Saanich won’t reimburse former mayor Richard Atwell for his trip to Japan and council effectively ended his efforts to form a sister-city relationship Hatsukaichi City near Hiroshima.
Council first unanimously rejected Atwell’s request for the reimbursement of $4,535.99 for his trip Hatsukaichi City earlier this summer, after Saanich had hosted a delegation from that city in April.
The public heard from chief administrative officer Paul Thorkelsson that he told Atwell to seek prior approval for the trip from council, something Atwell failed to do.
According to Thorkelsson, Atwell was preparing to submit his reimbursement request to council in October before the municipal election, but did not do so until Nov. 2 — so after the last council meeting before the election and three days before the new council assumed office.
Coun. Ned Taylor acknowledged this aspects, but added that politics of Atwell’s request overshadowed the potential benefits of a future relationship with Hatsukaichi City.
So he asked council to consider a potential sister-city relationship with Hatsukaichi City, because it could benefit Saanich by virtue of Japan’s status as a technologically advanced country, especially around transportation issues. He also cited Saanich’s work against the proliferation of nuclear weapons as Hatsukaichi City lies near the first city subject to a nuclear attack.
But several councillors questioned the idea and Taylor appeared surprised by their response.
“It was not my intent to throw council off guard, so I apologize if that was the case,” he said. “I can understand the concerns that this [motion] is perhaps too specific.”
But the motion remained on the floor, despite attempts by Taylor to amend and then eventually withdraw it, failing 8-1.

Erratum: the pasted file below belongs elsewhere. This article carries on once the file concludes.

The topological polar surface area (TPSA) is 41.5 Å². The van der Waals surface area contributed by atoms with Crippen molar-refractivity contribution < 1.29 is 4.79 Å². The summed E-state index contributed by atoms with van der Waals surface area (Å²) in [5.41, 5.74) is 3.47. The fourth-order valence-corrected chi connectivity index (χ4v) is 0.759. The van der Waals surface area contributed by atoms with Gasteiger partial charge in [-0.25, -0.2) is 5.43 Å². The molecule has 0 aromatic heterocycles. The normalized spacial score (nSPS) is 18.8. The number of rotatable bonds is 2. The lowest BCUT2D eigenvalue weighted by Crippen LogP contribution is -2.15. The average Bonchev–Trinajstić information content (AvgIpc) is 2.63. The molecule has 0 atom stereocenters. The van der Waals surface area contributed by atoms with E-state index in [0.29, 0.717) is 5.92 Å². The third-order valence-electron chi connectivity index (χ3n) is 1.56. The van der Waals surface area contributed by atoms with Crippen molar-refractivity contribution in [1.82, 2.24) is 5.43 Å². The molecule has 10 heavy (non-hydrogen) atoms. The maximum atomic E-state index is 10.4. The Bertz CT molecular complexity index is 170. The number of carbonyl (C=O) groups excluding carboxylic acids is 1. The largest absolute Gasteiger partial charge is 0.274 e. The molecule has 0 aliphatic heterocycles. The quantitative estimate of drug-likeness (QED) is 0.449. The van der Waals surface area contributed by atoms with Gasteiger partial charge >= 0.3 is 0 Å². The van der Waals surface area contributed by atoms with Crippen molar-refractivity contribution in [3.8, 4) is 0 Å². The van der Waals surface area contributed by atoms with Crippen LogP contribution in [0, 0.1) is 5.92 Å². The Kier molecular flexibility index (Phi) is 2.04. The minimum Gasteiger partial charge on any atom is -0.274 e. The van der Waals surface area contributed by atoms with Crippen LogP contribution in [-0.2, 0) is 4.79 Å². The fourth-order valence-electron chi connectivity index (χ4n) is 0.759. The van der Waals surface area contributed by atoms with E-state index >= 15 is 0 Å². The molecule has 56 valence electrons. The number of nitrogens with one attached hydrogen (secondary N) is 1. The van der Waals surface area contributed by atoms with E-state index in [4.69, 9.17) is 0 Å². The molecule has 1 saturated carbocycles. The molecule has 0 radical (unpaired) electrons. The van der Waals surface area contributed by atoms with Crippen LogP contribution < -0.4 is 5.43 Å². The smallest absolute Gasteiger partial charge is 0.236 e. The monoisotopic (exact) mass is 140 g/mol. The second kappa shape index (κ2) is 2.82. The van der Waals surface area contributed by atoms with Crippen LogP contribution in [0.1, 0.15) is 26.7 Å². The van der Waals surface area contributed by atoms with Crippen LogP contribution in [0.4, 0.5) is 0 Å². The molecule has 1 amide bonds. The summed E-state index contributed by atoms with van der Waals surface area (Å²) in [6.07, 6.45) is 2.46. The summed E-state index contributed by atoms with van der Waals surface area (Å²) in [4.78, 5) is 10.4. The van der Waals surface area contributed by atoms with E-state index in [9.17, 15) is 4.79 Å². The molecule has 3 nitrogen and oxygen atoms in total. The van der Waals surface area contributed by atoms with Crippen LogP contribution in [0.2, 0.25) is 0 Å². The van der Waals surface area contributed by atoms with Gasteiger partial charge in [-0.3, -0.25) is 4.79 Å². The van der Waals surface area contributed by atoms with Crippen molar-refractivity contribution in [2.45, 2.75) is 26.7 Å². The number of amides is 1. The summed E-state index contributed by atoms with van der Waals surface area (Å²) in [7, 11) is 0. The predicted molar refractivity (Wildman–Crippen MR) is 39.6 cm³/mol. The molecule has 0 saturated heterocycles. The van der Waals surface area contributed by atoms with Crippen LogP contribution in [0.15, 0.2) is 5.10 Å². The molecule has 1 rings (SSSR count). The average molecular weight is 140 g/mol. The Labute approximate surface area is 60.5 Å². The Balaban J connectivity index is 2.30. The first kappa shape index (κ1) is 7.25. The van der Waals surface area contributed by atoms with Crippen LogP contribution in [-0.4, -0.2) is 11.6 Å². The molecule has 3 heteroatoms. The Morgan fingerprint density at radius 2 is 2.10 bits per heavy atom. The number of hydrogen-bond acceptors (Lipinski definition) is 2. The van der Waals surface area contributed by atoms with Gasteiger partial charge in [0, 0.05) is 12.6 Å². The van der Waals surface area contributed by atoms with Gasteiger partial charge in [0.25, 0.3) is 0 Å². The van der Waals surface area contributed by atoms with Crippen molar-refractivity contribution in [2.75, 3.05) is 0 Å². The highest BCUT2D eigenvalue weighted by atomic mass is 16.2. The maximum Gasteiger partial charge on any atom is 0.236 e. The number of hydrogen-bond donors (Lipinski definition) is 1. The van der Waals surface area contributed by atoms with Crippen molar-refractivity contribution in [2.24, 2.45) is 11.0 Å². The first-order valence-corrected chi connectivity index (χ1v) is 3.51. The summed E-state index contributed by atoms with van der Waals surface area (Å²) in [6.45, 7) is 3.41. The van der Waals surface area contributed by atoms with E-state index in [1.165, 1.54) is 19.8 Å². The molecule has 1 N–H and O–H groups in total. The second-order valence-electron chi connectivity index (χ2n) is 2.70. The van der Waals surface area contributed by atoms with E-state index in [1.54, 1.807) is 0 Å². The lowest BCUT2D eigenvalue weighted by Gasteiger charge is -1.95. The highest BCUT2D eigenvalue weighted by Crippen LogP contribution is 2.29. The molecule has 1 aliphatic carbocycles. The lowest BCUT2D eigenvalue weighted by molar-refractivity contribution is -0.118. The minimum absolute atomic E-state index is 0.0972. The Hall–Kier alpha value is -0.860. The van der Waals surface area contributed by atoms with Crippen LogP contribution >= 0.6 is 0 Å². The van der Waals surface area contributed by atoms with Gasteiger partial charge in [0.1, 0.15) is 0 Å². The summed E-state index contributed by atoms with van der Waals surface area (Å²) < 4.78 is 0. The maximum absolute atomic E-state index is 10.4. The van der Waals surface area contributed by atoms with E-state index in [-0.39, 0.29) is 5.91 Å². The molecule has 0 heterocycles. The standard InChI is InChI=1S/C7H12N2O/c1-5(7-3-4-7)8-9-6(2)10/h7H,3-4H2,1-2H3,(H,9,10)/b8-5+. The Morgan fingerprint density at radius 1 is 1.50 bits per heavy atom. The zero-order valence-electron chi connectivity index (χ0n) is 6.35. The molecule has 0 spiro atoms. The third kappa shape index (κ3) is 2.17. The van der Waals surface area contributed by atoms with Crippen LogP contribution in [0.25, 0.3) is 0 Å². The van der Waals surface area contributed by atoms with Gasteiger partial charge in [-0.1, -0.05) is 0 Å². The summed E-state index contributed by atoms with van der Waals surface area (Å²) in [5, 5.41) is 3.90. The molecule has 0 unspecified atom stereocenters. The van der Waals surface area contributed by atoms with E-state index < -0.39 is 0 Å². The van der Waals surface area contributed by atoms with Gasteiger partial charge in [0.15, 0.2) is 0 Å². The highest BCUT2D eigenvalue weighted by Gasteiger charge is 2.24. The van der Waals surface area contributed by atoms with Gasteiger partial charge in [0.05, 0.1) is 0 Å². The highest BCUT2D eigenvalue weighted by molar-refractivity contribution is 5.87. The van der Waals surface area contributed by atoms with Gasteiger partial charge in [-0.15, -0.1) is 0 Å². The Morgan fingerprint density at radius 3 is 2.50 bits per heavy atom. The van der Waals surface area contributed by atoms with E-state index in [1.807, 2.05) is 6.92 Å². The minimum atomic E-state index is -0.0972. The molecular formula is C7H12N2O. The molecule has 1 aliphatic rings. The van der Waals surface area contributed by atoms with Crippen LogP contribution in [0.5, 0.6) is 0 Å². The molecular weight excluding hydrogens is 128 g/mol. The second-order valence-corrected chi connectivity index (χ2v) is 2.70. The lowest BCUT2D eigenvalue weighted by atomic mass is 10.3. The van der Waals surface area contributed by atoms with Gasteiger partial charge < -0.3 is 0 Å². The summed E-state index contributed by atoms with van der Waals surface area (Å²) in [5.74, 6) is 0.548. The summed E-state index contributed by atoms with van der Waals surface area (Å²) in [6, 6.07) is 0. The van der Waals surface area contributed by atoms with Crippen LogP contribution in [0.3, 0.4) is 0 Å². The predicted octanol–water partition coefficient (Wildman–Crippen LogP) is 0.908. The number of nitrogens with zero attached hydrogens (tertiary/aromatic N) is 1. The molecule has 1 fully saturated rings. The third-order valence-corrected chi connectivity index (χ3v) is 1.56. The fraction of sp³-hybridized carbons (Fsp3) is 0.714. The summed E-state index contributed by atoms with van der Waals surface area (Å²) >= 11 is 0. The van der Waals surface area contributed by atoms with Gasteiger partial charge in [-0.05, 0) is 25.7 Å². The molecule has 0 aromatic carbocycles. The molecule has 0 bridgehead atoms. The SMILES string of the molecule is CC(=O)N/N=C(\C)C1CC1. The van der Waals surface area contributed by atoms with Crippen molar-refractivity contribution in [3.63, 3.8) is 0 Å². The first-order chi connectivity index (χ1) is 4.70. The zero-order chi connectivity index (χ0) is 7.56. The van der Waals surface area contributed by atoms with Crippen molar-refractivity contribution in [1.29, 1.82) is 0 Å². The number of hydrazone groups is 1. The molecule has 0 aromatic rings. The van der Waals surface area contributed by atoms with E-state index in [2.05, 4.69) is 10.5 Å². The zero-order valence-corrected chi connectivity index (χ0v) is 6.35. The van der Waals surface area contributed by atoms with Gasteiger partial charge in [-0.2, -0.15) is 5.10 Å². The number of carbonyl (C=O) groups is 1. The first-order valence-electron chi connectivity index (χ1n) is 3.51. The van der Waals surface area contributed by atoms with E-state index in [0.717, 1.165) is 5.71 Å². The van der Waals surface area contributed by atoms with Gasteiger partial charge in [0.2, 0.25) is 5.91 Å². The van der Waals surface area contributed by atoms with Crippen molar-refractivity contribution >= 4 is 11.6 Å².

Perhaps the most vocal critic of the idea was Mayor Fred Haynes, who has lived and worked in Japan for several years in 1980s and 1990s.
“I’m very troubled by the idea of picking one specific city and twinning it,” said Haynes, in questioning the very idea of sister-city relationships. While the idea might have been popular in the 1960s, 1970s, and 1980s when international travel and exchanges of various sorts were less frequent, the idea has run its course.
“I don’t see the added value of the municipality getting involved, particularly with a single city or a single agency,” he said. Multiple organizations have already and continue to foster relations with other countries, including Japan, he said. “What would they say if the municipality was getting in the way of their good work, giving one particular group attention?” he asked.
The consensus within the economic development community also considers the idea “old hat,” said Haynes. “Economic development is far bigger than this now,” he said.
He also questioned the argument Saanich and Hatsukaichi City should strike a relationship around their shared opposition against nuclear weapons. Haynes said Saanich has had a long history of opposing nuclear weapons, adding Saanich is currently preparing a related motion for the 2019 Federation of Canadian Municipalities conference.
“This is far more meaningful than having a sister-city relationship with a city that has been affected by Hiroshima,” he said. “I have been to Hiroshima many times. The skin in the game, if we want to work on nuclear disarmament, is the [United Nations] treaty on abolishing the nuclear bomb.”
Overall, Haynes said he sees “zero value” in any sister-city relationship. “Sorry to speak so harshly, but that is how I see it.”
The Saanich News has reached to Atwell for comment.